Beagles, Dachshunds, Labs and Golden Retrievers are very commonly affected and these are among the most popular breeds around. And after that Beagle won Westminster this year, you can bet that Beagles will get even more popular.
It's important to differentiate true epilepsy from all the other potential causes of seizures.
Seizures can occur secondary to a host of medical and metabolic conditions and, as such, are considered to be intra cranial (brain) and extra cranial (everything else) in origin. Seizures due to epilepsy or to something like a brain tumor are intra cranial in origin while a seizure from ingestion of a toxin or something metabolic like hypoglycemia (low blood sugar) are from extra cranial causes.
True epilepsy is often diagnosed by history and eliminating all the other medical and metabolic causes of seizure activity. Since we don't know exactly what causes the abnormal neuronal activity in the brain that results in the seizures themselves, epilepsy is said to be idiopathic in nature. Idiopathic is one of my favorite medical terms. It saves doctors from saying something like "we don't have the foggiest idea what is going on here".
Epileptic seizures are most commonly generalized, what we used to call grand mal, as opposed to focal or in the old vernacular, petit mal. By the way, grand mal and petit mal are French, meaning literally, big sick and small sick. Generalized seizures are the classic form where the dog loses consciousness and may fall on their sides paddling their legs.
Focal seizures can involve small muscle groups and the dog may not lose consciousness at all. In either case they may be disoriented preceding and immediately after the events. The seizure itself is called the ictal phase and the aftermath is called the post-ictal phase. Between seizures, or in the interictal phase, most epileptic dogs are completely normal. Being totally normal between seizures is diagnostic for idiopathic epilepsy.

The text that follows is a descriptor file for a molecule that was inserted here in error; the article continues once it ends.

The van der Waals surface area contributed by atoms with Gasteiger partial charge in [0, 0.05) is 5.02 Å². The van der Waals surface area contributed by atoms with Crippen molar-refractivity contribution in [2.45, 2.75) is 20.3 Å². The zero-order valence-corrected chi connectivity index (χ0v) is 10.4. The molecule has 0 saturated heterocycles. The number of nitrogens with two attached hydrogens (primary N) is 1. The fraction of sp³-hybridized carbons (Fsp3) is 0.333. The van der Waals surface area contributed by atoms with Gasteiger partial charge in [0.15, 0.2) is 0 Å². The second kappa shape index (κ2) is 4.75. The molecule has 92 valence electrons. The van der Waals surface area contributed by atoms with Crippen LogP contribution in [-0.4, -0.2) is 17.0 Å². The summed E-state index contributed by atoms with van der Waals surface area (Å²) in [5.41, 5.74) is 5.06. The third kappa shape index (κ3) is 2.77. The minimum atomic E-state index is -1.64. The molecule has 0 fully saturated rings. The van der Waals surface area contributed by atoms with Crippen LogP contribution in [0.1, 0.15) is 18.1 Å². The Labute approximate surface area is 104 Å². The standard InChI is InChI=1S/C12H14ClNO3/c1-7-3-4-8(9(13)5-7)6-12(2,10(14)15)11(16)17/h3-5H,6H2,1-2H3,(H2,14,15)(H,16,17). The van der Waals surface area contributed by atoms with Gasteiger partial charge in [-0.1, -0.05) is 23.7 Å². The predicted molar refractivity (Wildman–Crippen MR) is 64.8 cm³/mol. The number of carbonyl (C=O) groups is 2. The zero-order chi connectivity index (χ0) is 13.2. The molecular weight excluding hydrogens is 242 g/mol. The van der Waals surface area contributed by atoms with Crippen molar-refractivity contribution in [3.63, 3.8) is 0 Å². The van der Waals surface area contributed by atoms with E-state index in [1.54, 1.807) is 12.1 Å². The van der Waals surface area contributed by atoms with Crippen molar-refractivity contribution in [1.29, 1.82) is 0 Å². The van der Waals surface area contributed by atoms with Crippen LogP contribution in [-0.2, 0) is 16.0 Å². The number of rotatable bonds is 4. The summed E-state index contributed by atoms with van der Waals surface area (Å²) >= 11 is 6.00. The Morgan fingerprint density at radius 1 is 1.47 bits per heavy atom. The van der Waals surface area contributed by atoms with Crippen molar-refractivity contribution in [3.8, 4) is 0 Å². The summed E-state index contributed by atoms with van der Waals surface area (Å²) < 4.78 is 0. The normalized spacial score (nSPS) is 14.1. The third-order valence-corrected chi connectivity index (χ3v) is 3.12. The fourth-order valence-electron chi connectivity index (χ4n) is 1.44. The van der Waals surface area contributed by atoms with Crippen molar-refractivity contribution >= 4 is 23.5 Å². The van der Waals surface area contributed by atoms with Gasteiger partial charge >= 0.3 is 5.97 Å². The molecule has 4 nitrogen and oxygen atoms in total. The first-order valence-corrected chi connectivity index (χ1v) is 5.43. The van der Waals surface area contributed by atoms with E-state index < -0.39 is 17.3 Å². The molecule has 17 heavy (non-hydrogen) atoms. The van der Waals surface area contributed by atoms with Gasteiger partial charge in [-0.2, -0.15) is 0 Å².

In really bad cases where the seizure is ongoing (status epilepticus) or if the seizures repeat with very short interictal phases, emergency treatment is called for. In most cases owners see only occasional seizures and miss others.
The goal of treatment in most cases is to reduce the frequency and severity of seizure activity so the dog and family can live a reasonably normal life. Daily medication is usually reserved for seizures that occur at least once per month or occur repeatedly in a brief period of time or are increasing in both frequency and severity.
There are many different anti seizure medications available. Most commonly veterinarians will use either phenobarbital or potassium bromide. You will have to work with your veterinarian to get the dosage of phenobarb working well for your dog. The goal is to achieve a relatively constant blood level that will control the seizure while minimizing the side effects of phenobarbital. Slight sedation is the most common side effect, but accurate dosing can minimize this while providing relief from symptoms.
I've known lots of dogs and even some people who have lived long and otherwise healthy lives with epilepsy. No doubt you know someone with epilepsy that has the disease so well controlled that you wouldn't even know they are affected. That can certainly be the case with dogs too.